Pennsylvania’s economy still trails the nation’s, but signs suggest improvement ahead. Ascending industries like life sciences, engineering and healthcare are expanding payrolls. Government services and corporate recruitment programs have been dialed back, reflecting a lower revenue base. With the manufacturing cluster downsizing, workers sometimes lack in-demand skills, especially in rural areas, says site selector James Renzas of the RSH Group. In Philadelphia, new buildings have begun to sprout, after years of a static skyline—although rents in Center City remain relative bargains.

Commercial development, such as FMC Tower and development in the Navy Yard approach completion. Northwest Pennsylvania, including Erie MSA, looks to enjoy “somewhat stronger economic growth” this year forecasts PNC Financial Services Group. The group sees manufacturing rebounding, professional and business services growing and consumer spending on the upswing. In Pittsburgh, gains in healthcare employment have offset losses from the natural gas sector.

Overall, Pittsburgh’s employment is at an all-time high. Harrisburg employment rose about 2% last year, reflecting government hiring, as well as payroll expansion in transportation and logistics. In Scranton, Tobyhanna Army Depot is moving forward with a $105 million renovation project slated for completion in 2017.

Rhode Island inches forward on the road to post-Recession recovery. The Plantation State’s economy “has sustained its recovery, but also displays troubling signs of major structural problems,” says Edinaldo Tebaldi, economics professor at Bryant University in Smithfield. With 1.8% GDP growth rate, Rhode Island is again forecasted to lag behind both New England (2%) and the U.S. (2.3%). Chronically postponed infrastructure repairs have relegated nearly a quarter of the state’s 1,162 bridges to structural deficiency. Many business leaders support Rhode Works, a proposed $4.7 billion infrastructure repair project linked to 11,000 new jobs.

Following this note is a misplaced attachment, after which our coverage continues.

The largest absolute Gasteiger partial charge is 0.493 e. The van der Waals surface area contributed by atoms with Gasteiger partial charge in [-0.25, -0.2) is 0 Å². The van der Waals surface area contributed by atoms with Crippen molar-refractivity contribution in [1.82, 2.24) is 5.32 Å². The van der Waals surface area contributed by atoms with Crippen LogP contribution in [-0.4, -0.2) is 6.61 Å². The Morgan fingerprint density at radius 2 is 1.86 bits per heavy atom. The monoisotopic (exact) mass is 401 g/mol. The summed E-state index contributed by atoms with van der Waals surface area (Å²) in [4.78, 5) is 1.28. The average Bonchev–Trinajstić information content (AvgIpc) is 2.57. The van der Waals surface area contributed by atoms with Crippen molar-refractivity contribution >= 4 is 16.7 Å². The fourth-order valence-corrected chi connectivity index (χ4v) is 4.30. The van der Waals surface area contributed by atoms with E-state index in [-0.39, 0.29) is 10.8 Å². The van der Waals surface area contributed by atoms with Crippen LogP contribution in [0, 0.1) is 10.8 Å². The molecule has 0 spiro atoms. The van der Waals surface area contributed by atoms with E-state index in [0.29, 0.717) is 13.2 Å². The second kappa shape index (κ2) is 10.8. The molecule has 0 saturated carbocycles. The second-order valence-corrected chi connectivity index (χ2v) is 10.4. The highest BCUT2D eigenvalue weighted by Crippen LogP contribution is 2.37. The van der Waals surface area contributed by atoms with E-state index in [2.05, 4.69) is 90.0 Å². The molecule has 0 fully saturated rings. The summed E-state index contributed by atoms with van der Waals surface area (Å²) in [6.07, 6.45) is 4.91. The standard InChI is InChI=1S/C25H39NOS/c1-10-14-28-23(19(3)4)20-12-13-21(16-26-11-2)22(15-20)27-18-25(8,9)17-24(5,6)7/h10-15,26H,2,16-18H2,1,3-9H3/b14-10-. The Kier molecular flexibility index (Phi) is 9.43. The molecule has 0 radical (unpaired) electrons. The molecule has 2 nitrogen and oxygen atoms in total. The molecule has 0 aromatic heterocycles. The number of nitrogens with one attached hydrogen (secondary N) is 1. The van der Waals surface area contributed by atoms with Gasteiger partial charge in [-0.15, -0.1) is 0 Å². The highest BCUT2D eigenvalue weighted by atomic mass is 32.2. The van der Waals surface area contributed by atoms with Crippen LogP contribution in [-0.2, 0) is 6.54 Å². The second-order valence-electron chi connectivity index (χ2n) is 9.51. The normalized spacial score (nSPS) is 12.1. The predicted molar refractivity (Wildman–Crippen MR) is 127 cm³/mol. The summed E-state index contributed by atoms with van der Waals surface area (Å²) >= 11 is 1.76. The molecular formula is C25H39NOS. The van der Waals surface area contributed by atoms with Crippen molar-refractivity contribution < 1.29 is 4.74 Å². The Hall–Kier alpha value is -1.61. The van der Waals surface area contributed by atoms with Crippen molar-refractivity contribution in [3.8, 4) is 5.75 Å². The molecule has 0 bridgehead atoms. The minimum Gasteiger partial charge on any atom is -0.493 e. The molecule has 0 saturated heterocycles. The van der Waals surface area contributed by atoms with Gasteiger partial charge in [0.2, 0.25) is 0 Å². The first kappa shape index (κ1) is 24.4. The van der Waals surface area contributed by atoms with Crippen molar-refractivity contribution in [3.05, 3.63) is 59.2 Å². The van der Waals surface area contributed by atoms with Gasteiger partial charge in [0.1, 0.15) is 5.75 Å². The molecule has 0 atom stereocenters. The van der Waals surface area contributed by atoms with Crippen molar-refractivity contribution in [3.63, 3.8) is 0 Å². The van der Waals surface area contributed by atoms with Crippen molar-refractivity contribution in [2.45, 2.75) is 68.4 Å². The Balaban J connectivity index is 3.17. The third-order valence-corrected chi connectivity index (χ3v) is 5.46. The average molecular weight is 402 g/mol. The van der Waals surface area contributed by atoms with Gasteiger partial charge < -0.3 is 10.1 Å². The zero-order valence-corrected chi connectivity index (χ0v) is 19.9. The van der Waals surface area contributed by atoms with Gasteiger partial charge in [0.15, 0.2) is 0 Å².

Business owners last year gave their state government an “F” in categories like ease of starting a small business, regulations, tax code, licensing and zoning in a study conducted by, a business services firm. Gov. Gina Raimondo, citing the Ocean State’s dead-last finish in a poll of entrepreneurs, champions initiatives like the Qualified Jobs Incentive Program. Tax reform over the past two years has slashed the corporate tax rate from 9% to 7%, introduced combined reporting and eliminated sales tax on utility bills. Now, “we have a much better tax climate and economic climate,” says House Speaker Nicholas Mattiello.

The state economy is crawling forward slower than at any time since World War II, report government economists Jeffrey Carr and Tom Kavet. Behind that dark cloud are bright spots, especially in Chittenden County and other northern districts. Corporate profits rose to a record $122 million in 2015. The tourism industry there recorded a record 4.7 million ski visits last year.

Business owners, however, are antsy. The Green Mountain State finished 49th out of 50 states on economic outlook in an annual Rich States, Poor States survey tracking tax rates, labor policies and regulatory burden. Vermonters groused over last year’s $30 million tax hike, which increased sales taxes and reduced deductions. Advocates cheered the new southern Vermont economic zone established last year, though officials neglected to set goals and provide funding.

Washington is still the place to go if you need to be near the federal government. Unfortunately, that benefit doubles as the capital’s biggest drawback. Uncertainty over government budget-cutting casts a pall over micro-economic forecasting. “A renewed push for trimming federal outlays would further slow growth in Greater Washington,” observes PNC Financial Services Group. “Over the longer run, the Greater Washington area will adjust to a structurally smaller federal government.”

Warren Strugatch: Warren Strugatch is a writer, speaker and consultant based in Stony Brook, NY. He covers economic development, global business, management and marketing.